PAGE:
The best Labor Day recipes to cook on your grill

summery vegetable salad
An easy veggie salad, above, pairs perfectly with anything coming off your grill for Labor Day.
(Leslie Grow / For The Times)

In the last 18 months, we’ve become accustomed to doing holidays with large gatherings of friends and family outdoors.

And there’s no better occasion to start honing your outdoor-entertaining skills than Labor Day weekend. It’s the holiday made for sitting outdoors on lawn chairs while the grill slowly smokes a big piece of meat or sears grill marks onto late-summer vegetables like peppers, eggplant and zucchini.

I don’t have a grill, or a backyard, so I’ll be commandeering a friend’s — with their permission, of course — with this plan of attack: Grill three different meats to feed all my guests’ wants and desires, while one big salad and the dessert chills in the fridge. It will leave me plenty of time to occasionally peek under the lid of the grill to see how things are crisping, rendering and flaming, while also enjoying a cold drink with my friends, the whole point of the gathering in the first place.

But instead of coming up with something new, I’m relying on some classics from the L.A. Times’ recipe archives — standards that don’t need improving and that allow me to adapt easily to whomever I’m serving and whatever looks great at the market this week.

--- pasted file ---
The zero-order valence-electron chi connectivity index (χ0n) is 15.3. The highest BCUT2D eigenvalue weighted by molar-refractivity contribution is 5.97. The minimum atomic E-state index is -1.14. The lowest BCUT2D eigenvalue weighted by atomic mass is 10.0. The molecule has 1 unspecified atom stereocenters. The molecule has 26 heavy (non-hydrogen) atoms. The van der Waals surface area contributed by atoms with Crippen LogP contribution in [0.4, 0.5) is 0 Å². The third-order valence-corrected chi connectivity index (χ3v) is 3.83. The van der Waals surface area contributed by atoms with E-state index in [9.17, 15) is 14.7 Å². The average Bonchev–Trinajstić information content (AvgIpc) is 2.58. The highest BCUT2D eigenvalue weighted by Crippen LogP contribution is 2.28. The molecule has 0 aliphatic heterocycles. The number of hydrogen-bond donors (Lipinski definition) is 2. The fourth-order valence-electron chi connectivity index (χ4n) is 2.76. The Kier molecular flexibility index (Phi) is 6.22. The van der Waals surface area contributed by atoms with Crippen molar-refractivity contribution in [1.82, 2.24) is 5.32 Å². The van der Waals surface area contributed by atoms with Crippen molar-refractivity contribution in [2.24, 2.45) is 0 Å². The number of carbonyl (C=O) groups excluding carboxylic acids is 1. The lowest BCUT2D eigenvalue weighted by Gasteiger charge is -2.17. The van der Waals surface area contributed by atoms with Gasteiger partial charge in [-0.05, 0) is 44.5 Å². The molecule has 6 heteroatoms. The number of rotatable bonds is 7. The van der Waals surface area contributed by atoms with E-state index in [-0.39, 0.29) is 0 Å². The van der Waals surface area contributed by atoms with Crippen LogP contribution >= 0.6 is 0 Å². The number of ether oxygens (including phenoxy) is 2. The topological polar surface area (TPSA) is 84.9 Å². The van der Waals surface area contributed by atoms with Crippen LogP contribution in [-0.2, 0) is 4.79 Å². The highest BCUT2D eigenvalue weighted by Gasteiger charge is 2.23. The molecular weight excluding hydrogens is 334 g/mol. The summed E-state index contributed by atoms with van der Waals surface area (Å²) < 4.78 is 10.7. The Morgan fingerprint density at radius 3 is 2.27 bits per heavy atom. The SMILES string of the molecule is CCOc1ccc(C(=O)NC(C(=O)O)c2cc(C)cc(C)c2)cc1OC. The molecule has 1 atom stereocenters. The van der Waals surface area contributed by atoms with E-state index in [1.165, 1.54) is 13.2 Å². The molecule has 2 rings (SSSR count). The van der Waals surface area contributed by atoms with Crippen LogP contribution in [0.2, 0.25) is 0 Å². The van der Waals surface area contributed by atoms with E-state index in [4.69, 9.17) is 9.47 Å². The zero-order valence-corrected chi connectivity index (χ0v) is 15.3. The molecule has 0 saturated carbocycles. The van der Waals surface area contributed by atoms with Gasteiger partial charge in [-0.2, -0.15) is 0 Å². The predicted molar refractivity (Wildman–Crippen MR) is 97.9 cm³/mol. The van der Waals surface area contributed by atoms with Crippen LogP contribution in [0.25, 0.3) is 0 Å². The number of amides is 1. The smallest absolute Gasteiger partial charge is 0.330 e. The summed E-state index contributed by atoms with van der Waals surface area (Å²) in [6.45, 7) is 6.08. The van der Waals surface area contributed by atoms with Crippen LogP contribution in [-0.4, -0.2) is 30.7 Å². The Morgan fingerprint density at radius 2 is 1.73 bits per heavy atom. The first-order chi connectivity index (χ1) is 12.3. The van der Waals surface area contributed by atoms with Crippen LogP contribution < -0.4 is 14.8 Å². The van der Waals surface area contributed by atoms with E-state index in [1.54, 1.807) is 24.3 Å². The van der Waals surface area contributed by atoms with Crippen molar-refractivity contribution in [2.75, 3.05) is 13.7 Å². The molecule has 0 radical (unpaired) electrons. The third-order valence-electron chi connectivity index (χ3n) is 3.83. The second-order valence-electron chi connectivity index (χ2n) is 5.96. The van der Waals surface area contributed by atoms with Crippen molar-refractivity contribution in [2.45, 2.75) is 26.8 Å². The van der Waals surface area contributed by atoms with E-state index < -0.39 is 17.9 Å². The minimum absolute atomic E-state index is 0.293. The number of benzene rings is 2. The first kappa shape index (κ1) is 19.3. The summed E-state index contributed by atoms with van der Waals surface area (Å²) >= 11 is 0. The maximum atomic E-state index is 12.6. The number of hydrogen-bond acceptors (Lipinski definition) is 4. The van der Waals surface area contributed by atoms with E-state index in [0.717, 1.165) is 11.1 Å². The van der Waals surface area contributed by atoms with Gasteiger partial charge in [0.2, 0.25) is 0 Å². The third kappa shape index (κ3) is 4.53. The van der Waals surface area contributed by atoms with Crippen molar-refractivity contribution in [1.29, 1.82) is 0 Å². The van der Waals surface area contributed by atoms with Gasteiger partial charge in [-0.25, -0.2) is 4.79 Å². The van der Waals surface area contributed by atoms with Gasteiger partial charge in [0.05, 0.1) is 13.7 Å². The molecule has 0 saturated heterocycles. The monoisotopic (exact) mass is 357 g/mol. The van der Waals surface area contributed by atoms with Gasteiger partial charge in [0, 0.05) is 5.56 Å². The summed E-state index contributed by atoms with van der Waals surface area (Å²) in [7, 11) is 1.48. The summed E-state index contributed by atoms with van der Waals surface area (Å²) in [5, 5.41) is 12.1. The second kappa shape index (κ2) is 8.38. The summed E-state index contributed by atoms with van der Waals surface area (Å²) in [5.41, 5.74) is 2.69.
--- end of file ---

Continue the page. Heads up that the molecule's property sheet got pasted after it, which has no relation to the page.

For the main events, I’m going with impressive cuts that feed a large crowd and can sit out for casual grazing. A big steak can be sliced into substantial slabs — and served with a garlic and citrus-packed gremolata made of nutty, rich pistachios. A whole branzino — head and tail left intact but otherwise bone-free — is excellent marinated in Thai chiles, fish sauce, garlic and turmeric and then grilled simply until the skin is blistered and crisp.

And a whole chicken cooked Peruvian style, marinated in soy sauce, lime juice, ginger, cumin and oregano, among many other things, is deeply flavorful when slowly roasted in a grill — or on a rotating spit-roaster, if you have one — until the edges are charred and crispy and the marinade has cooked into an umami-rich shellac on the outside of the bird. The only thing that can top it, arguably, is the creamy green aji sauce served on the side.

For a side, I keep it dead simple with a salad of couscous — although you can use any cooked grain — tossed with a lemon vinaigrette and mixed with cucumbers, cherry tomatoes and feta. It’s that kind of salad that is just as good after it’s been sitting out for an hour as it was fresh from the fridge. And the longer it sits in the dressing, the more the ingredients’ flavors deepen and mingle. It takes well to any other vegetables you want to add: grilled or raw bell peppers, corn, zucchini and summer squash or eggplant.